ROME (Nov. 6)
Israel’s contributions to the world struggle against famine were outlined at a “freedom from hunger” conference organized here by the United Nations Food and Agricultural Organization (FAO). The Israeli representative, Mrs. Lotte Roman, told the conference that during the last nine years her country had arranged 142 agricultural training courses for 3,320 students from developing countries.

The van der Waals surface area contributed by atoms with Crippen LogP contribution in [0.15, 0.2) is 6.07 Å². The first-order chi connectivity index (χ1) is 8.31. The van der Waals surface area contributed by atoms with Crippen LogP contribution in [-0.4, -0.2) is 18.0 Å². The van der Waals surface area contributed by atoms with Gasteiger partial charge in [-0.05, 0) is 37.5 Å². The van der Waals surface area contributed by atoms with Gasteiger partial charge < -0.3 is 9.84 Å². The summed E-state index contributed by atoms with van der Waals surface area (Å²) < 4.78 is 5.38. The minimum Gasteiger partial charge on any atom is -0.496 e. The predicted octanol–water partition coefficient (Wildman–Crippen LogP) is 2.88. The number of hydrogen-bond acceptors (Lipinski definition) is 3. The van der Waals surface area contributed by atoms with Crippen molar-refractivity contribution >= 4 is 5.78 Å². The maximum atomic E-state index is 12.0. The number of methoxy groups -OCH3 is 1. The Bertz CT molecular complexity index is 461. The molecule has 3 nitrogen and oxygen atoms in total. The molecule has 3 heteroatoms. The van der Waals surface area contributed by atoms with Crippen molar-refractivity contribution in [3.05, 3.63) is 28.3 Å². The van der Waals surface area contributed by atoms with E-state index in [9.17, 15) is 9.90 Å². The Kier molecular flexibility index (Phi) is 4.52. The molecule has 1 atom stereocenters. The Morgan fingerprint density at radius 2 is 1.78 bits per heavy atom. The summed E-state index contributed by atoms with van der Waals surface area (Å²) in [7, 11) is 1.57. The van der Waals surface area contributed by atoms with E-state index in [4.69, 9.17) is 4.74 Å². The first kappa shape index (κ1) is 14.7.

Mrs. Roman said that Israel was instrumental in organizing many field projects in developing countries including pest control in El Salvador, citrus cultivation in Uganda, agricultural marketing methods in Jamaica and animal husbandry in Ghana. She said the Peretz Naftali Foundation provided Latin American countries with experts on workers’ banks, cooperative credit and savings establishments. In 1964, Israel started a pilot project in Venezuela which, by 1968, encompassed 7,000 farmers in 130 villages who participated in a supervised credit system with a total annual turnover of $7 million.